Black Friday tends to divide Americans into two distinct groups: those who spend it in their pajamas eating leftover turkey, and those who spend it standing in line to buy a discounted TV. While Black Friday traditionally signals the start of the Christmas shopping season, the holiday has definitely evolved in the 84 years since its inception. 2016 has been an especially defining year for Black Friday shoppers and retailers. Here are some trends that we have picked up on:
1. Cyber Monday Is Taking Over
Analysis of social media data reveals that Black Friday conversations are down compared to last year, while Cyber Monday chatter has soared. This trend is also reflected in the retail numbers. While holiday spending is expected to jump 4% compared to last year, more than half of this increase will come from online shopping. This change is driven (unsurprisingly) by millennials, who prefer to do their shopping on their phones and computers, instead of in brick-and-mortar retail stores. Many retailers have seemingly anticipated this shift towards e-commerce and have loaded their retail websites with both Black Friday and Cyber Monday deals.
2. A Lot of Brands Are Opting Out
Over the last few years, many stores have been opening earlier and earlier for Black Friday. This year, some are even opening before Thanksgiving dinner starts! While many brands are sticking with this trend, a few are heading in the opposite direction. In 2016, a record number of brands, like DSW, Ikea, and Staples, have chosen to close their stores on Thanksgiving. This isn’t as risky of a move as you might think. Many of these renegade retailers have given customers the option to shop online for deals instead.
Interestingly, these brands launched marketing campaigns centered on their store closings, appealing to family-centric customers who want Thanksgiving to be about gratitude instead of shopping. A more extreme example comes from outdoor recreation retailer REI, who has closed its physical and online stores on Thanksgiving and Black Friday. The move has been heavily marketed with their #OptOutside campaign, which encourages would-be shoppers to explore the outdoors instead. We look forward to seeing whether opting out pays off for retailers in the long run.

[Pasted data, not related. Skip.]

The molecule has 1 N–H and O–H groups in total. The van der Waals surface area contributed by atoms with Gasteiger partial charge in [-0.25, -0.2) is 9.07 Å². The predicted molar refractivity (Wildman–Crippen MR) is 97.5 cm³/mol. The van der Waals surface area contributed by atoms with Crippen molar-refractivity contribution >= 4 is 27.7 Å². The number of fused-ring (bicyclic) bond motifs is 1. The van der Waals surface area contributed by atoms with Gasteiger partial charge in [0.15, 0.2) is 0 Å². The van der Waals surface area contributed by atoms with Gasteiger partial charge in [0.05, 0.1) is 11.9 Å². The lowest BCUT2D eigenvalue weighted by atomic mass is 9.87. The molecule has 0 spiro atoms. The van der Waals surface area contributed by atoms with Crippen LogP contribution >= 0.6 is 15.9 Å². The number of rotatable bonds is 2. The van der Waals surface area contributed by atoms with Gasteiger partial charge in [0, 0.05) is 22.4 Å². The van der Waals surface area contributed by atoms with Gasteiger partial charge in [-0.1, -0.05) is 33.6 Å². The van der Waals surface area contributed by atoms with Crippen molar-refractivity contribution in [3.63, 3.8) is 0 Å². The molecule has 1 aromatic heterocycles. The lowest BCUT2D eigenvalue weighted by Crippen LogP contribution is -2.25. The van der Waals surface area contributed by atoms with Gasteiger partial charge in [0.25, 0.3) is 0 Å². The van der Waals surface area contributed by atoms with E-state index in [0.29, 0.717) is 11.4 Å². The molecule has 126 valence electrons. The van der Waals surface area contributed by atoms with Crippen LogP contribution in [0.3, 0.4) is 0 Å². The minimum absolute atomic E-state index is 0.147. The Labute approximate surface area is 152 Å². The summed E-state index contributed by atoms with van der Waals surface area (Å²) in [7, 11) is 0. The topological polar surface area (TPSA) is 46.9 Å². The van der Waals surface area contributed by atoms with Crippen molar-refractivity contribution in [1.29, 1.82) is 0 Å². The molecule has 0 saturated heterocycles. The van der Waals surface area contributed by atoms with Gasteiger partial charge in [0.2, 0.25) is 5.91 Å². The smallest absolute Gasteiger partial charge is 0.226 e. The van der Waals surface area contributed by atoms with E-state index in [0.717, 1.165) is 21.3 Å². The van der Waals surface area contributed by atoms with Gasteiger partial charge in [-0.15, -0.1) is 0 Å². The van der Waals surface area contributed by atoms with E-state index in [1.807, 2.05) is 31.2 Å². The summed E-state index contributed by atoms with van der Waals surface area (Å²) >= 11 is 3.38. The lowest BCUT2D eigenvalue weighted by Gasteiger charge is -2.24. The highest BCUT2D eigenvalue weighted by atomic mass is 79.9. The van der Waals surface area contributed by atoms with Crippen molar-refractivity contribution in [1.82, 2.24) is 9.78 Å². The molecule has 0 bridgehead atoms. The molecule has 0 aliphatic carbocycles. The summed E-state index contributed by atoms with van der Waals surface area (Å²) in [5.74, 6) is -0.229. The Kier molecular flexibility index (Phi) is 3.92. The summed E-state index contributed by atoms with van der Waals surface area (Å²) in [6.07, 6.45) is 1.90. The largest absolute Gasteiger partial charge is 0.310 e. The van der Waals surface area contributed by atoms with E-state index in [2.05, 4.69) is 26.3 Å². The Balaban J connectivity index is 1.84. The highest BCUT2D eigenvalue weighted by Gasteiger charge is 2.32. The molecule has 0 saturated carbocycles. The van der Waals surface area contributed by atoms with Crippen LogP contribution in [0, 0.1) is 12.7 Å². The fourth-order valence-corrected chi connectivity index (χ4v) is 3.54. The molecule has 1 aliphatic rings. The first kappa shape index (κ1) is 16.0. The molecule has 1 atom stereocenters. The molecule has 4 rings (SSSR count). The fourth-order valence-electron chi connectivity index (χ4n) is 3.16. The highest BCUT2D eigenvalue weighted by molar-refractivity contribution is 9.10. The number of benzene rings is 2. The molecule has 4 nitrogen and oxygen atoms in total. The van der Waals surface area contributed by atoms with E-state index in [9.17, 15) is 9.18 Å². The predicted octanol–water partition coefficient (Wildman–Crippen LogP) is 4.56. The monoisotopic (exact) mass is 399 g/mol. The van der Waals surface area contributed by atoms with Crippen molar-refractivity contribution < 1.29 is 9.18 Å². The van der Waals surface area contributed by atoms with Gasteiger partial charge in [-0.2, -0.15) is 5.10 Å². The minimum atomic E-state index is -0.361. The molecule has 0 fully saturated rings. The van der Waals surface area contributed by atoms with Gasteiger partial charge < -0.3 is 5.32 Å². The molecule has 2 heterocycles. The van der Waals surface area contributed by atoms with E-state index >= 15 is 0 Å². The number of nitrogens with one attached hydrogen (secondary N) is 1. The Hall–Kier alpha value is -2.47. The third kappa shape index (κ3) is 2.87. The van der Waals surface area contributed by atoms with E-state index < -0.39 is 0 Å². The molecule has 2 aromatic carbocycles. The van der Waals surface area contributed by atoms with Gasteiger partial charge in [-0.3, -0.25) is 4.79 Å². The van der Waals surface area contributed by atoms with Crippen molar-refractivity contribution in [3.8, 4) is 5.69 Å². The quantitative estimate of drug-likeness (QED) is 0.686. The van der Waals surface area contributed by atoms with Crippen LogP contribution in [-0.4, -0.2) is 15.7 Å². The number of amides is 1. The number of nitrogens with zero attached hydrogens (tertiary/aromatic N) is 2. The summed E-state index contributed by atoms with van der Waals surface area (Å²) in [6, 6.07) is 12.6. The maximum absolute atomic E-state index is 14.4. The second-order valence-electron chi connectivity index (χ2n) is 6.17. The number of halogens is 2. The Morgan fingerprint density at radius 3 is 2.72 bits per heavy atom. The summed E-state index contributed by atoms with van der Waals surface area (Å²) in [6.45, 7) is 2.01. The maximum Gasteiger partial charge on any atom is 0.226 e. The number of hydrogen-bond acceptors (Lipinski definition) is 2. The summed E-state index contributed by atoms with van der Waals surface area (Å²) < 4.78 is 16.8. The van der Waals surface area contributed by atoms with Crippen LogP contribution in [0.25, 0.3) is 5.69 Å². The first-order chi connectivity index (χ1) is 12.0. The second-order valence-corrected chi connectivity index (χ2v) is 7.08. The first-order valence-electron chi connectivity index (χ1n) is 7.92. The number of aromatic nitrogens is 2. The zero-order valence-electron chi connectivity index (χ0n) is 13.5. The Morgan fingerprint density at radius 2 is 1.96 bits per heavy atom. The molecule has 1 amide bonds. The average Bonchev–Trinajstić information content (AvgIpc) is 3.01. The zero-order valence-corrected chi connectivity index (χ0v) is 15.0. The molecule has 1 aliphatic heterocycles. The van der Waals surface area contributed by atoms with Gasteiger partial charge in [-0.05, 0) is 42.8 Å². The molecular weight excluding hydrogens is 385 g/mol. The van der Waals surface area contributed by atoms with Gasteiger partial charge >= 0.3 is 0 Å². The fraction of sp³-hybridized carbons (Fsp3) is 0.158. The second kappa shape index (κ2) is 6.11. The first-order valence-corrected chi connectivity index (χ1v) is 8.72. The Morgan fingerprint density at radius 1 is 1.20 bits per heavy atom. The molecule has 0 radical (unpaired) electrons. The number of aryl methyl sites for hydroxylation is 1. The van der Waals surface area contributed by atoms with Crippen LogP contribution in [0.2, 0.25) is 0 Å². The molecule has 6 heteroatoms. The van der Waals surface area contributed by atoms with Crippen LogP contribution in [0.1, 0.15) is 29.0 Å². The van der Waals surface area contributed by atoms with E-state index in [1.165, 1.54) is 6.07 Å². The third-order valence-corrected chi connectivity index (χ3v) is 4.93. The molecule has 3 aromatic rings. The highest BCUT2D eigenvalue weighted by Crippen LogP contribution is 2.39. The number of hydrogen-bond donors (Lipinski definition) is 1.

3. The Shine May be Fading From the Apple
Last year, Apple famously chose to not offer any Black Friday deals, stating that they wanted to save their retail workers from the tradition’s chaos. However, many speculated that Apple did not offer a holiday sale simply because they didn’t need to—business was already booming.
This year, Apple has flipped the switch and is offering a sale both in-stores and online. The reasons behind this move are pretty clear—their smartphone sales have been slowing down, and their latest MacBook release saw a tepid reception. Now, Apple can’t afford to opt out of the busiest shopping day of the year, especially when other Apple retailers like Target and Best Buy are offering deals on the company’s products. While Apple hasn’t released the details on their Black Friday sale yet, they have heavily marketed just the fact that there will be deals.
4. Black Friday Has Gone Global
While the United States is the only country that celebrates a Thanksgiving-like holiday on the fourth Thursday of November, other countries have been participating in its retail aftermath, Black Friday. The trend seems to have started several years ago with our northern neighbor, Canada. On past Black Fridays, many Canadians would cross the border into northern American states or would shop with American retailers online in order to get great deals. However, this activity should decrease this year as more and more Canadian brands offer Black Friday sales in their own nation. Even countries like Romania, India, and South Africa are participating in this year’s Black Friday, indicating that the American event has now become a global commerce phenomenon. Now everyone can enjoy the joy and chaos of getting a blender for half-price!